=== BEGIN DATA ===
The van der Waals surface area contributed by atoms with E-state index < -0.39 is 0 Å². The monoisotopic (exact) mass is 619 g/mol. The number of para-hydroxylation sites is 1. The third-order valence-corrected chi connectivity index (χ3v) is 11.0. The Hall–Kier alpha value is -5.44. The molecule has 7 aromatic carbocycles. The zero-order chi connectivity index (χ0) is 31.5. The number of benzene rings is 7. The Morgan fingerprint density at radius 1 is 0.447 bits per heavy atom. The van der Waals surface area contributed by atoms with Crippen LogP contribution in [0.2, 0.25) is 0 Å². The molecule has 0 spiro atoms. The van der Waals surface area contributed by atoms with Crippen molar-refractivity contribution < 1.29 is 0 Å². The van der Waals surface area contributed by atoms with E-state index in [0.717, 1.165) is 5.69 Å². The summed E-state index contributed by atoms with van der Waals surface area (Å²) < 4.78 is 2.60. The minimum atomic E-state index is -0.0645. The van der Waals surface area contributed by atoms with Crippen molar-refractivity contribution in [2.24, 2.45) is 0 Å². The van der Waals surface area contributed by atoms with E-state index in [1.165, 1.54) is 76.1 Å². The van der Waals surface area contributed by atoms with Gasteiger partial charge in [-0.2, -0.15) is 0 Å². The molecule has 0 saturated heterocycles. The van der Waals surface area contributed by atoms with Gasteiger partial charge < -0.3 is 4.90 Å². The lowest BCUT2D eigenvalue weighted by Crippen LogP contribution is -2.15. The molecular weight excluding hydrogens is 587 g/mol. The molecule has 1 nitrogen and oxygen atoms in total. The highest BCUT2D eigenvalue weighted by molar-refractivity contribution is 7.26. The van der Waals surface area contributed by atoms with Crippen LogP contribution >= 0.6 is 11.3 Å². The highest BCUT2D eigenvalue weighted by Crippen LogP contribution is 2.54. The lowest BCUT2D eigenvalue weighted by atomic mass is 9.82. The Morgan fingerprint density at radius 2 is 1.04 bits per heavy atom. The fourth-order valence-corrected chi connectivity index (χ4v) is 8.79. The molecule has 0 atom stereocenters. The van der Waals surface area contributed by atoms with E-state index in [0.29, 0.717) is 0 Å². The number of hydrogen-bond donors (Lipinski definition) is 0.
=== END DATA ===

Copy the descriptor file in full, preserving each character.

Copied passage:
The van der Waals surface area contributed by atoms with E-state index < -0.39 is 0 Å². The monoisotopic (exact) mass is 619 g/mol. The number of para-hydroxylation sites is 1. The third-order valence-corrected chi connectivity index (χ3v) is 11.0. The Hall–Kier alpha value is -5.44. The molecule has 7 aromatic carbocycles. The zero-order chi connectivity index (χ0) is 31.5. The number of benzene rings is 7. The Morgan fingerprint density at radius 1 is 0.447 bits per heavy atom. The van der Waals surface area contributed by atoms with Crippen LogP contribution in [0.2, 0.25) is 0 Å². The molecule has 0 spiro atoms. The van der Waals surface area contributed by atoms with Crippen molar-refractivity contribution < 1.29 is 0 Å². The van der Waals surface area contributed by atoms with E-state index in [0.717, 1.165) is 5.69 Å². The summed E-state index contributed by atoms with van der Waals surface area (Å²) < 4.78 is 2.60. The minimum atomic E-state index is -0.0645. The van der Waals surface area contributed by atoms with Crippen molar-refractivity contribution in [2.24, 2.45) is 0 Å². The van der Waals surface area contributed by atoms with E-state index in [1.165, 1.54) is 76.1 Å². The van der Waals surface area contributed by atoms with Gasteiger partial charge in [-0.2, -0.15) is 0 Å². The molecule has 0 saturated heterocycles. The van der Waals surface area contributed by atoms with Gasteiger partial charge < -0.3 is 4.90 Å². The lowest BCUT2D eigenvalue weighted by Crippen LogP contribution is -2.15. The molecular weight excluding hydrogens is 587 g/mol. The molecule has 1 nitrogen and oxygen atoms in total. The highest BCUT2D eigenvalue weighted by molar-refractivity contribution is 7.26. The van der Waals surface area contributed by atoms with Crippen LogP contribution >= 0.6 is 11.3 Å². The highest BCUT2D eigenvalue weighted by Crippen LogP contribution is 2.54. The lowest BCUT2D eigenvalue weighted by atomic mass is 9.82. The Morgan fingerprint density at radius 2 is 1.04 bits per heavy atom. The fourth-order valence-corrected chi connectivity index (χ4v) is 8.79. The molecule has 0 atom stereocenters. The van der Waals surface area contributed by atoms with E-state index in [0.29, 0.717) is 0 Å². The number of hydrogen-bond donors (Lipinski definition) is 0.